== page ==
Keep on growing and learning, moms.  Actively add things to brighten and enrich your home and household.  Be the shining example of a fulfilled and interested person who knows and loves where she is and what she is busy within each season of her life.
Much love, grace and Mother Culture to you.
Blessings, Nadene
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Updated Book of Centuries to 2029

Book of CenturiesRecently a mom wrote to me requesting that I add a few more pages to my free Book of Centuries download. I was shocked to realize that we end this decade this year!  My, how time flies!

Charlotte Mason encouraged her students to enter records, illustrate and write brief notes and mark dates of famous people, events, wars, eras, inventions and significant breakthroughs in their Book of Centuries once a week as they study.

Book of CenturiesI wrote about my joy of using a Book of Century as a mother’s record of work and I still love browsing through my BOC and delight in the scope and richness of the education we have journeyed through these 19+ years.

Pop over to my blog posts – Practical Tip Book of Centuries for mom and kids and Mom’s Book of Centuries Record of Work

Here are some links and free Book Of Centuries downloads:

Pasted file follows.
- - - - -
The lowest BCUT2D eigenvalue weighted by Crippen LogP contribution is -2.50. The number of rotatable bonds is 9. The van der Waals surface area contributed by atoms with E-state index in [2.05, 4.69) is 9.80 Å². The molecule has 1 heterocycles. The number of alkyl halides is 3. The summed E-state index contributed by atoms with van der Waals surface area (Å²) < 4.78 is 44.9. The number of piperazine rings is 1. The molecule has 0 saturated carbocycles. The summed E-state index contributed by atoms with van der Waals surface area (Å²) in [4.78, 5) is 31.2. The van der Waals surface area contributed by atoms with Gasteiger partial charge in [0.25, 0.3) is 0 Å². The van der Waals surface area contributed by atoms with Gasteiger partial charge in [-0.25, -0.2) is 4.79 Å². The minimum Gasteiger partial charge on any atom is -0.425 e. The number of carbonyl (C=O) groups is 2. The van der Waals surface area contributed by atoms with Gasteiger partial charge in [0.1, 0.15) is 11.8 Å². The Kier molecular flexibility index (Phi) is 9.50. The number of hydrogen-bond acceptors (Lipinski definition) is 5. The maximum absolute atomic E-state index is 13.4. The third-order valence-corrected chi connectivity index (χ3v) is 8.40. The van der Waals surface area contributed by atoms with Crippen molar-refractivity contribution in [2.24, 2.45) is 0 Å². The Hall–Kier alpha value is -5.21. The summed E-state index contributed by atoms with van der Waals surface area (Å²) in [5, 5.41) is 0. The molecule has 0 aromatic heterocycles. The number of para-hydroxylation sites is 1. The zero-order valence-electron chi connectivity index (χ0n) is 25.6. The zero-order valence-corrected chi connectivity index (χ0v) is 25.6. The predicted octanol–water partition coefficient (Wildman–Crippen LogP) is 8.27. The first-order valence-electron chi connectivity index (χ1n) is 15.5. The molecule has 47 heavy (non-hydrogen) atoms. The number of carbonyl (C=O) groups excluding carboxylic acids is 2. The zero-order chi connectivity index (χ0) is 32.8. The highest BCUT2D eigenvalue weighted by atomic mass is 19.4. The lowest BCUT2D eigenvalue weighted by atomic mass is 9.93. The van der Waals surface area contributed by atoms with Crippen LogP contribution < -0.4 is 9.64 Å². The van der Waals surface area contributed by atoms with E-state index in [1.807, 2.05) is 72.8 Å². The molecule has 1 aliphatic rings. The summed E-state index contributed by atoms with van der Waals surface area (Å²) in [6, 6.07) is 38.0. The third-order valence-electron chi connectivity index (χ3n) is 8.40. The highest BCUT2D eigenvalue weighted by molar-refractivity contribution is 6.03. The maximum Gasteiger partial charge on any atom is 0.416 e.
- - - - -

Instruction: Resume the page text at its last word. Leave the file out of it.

Blessings, Nadene
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25 Smartphone Homeschool Apps

In my early homeschooling days before smart phones existed, I carried a basket full of books, CD’s with CD player, an Atlas and reference books next to me when we studied.  But once I bought my smartphone I reduced the pile of books to mostly just our read alouds.

In 2015 I included a smartphone as one of my 3 Ingredients I would select for homeschooling.  As techno-savy mom, I have added many more homeschool apps for planning, specific subjects and especially for references.  Here are some I used with our middle school and high school children.

  1. Kindle – with current Ebooks, downloaded novels, and any pdf files
  2. Bible – I use You Version, and enjoy the different Bible versions and reading plans and Bible studies.  Sometimes we follow good Bible plans for teens and family devotions.
  3. Dictionary and Thesaurus (download the offline versions)
  4. Google Translate for 2nd language studies
  5. Duolingo or Babbel for 2nd language practice
  6. Wikipedia our go-to favorite!
  7. YouTube subscriptions, playlists or general looking up
  8. World Atlas especially with flags for Current Affairs and Geography
  9. Google Sky Map for Astrology studies
  10. Google calendar for all my planning
  11. Just plain old Google to look up anything
  12. Music playlists containing our Hymns, Geography Songs, as well as current classic musician’s music
  13. Radio streaming app such as Spotify with our favorite genres and artists while we do handicrafts and art
  14. Timer for Maths drills, arrows games, and revision
  15. Audio Recorder to record oral narrations
  16. Audible for audio books.  (I download the book for my daughter so that she can listen to her story offline)